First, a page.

disable certificate pinning in Android apps

Have you been in the situation where you start an app and want to intercept network traffic because you are curious what messages are exchanged between the client and the API? So you spin up mitmproxy, charlesproxy, burpsuit or whatever and you see.. nothing?? Hmm, that might be because certificate pinning implemented in the client. Luckily there are some methods to bypass that. One method, that sometimes works for Android apps is to patch the app.

get it

My preferred way to get an APK from an Android device (for reverse engineering purposes etc) is this helpful bash script. No root required, adb installed, phone in developer mode.

appname=targetapp;
i=$(adb shell pm list packages | awk -F':' '{print $2}' | grep $appname);
adb pull "$(adb shell pm path $i | awk -F':' '{print $2}')";
mv base.apk $i.apk 2&> /dev/null;

decompile it

This steps generates smali code. Smali is an assembler for Dalvik Virtual Machine bytecode; The assembled dex (Dalvik executable) bytecode can be decompiled into smali code. That’s what we are doing now.

apktool d targetapp.apk

There is an interesting thread on smali on the xda-developer forum.

EDIT 1: For those who are interested, checkout the Dalvik bytecode reference: https://source.android.com/devices/tech/dalvik/dalvik-bytecode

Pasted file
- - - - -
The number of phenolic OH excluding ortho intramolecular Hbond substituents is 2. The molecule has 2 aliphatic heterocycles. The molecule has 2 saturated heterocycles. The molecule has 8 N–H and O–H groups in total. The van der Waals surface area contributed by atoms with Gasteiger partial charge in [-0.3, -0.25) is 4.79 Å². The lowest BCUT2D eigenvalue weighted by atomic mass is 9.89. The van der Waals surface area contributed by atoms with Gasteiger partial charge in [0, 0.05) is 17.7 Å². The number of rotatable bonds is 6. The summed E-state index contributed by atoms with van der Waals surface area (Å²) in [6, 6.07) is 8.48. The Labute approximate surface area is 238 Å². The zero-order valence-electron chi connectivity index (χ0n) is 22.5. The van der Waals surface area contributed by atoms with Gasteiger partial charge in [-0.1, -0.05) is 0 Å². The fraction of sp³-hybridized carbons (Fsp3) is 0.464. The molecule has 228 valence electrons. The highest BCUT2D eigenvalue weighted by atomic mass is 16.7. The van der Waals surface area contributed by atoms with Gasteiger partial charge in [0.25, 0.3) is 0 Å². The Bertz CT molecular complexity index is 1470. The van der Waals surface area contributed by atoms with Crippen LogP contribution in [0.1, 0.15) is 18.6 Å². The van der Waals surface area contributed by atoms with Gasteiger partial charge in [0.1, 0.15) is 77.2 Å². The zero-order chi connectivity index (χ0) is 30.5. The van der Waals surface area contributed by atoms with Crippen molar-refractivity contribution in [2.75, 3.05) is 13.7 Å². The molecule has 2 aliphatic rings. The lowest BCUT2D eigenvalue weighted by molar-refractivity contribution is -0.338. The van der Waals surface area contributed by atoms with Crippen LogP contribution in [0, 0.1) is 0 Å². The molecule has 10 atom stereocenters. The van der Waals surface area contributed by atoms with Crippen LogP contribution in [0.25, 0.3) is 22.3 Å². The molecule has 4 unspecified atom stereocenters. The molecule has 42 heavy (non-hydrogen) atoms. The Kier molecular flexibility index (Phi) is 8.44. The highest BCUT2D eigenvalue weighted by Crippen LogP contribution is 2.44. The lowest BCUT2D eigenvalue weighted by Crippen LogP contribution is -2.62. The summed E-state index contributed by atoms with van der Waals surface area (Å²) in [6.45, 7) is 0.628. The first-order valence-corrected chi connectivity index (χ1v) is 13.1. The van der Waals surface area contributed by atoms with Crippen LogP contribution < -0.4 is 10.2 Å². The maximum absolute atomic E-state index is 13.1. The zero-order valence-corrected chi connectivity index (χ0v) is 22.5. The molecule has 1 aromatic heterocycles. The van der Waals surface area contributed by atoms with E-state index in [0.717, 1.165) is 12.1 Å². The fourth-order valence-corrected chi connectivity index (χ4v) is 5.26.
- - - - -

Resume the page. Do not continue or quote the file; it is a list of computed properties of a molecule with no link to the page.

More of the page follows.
patch it

Ok, now that we have the smali code, we can start browsing where the app checks the x.509 certificate. “checkClientTrusted” and “checkServerTrusted” are really good candidates. We patch those two functions to return before the actual check executes by adding “return-void” (line 453 and 467)

 

compile it

apktool b targetapp -o modfied_targetapp.apk

sign it

First, we generate a key and then we use jarsigner to sign the apk

keytool -genkey -v -keystore my-release-key.keystore -alias somealias -keyalg RSA -keysize 2048 -validity 10000

jarsigner -verbose -sigalg SHA1withRSA -digestalg SHA1 -keystore my-release-key.keystore modified_targetapp.apk somealias

install it

adb install modified_targetapp.apk

 

If the app doesn’t crash ;-), you should be able to analyze the network traffic now. There are other methods available too. Take a look at FRIDA

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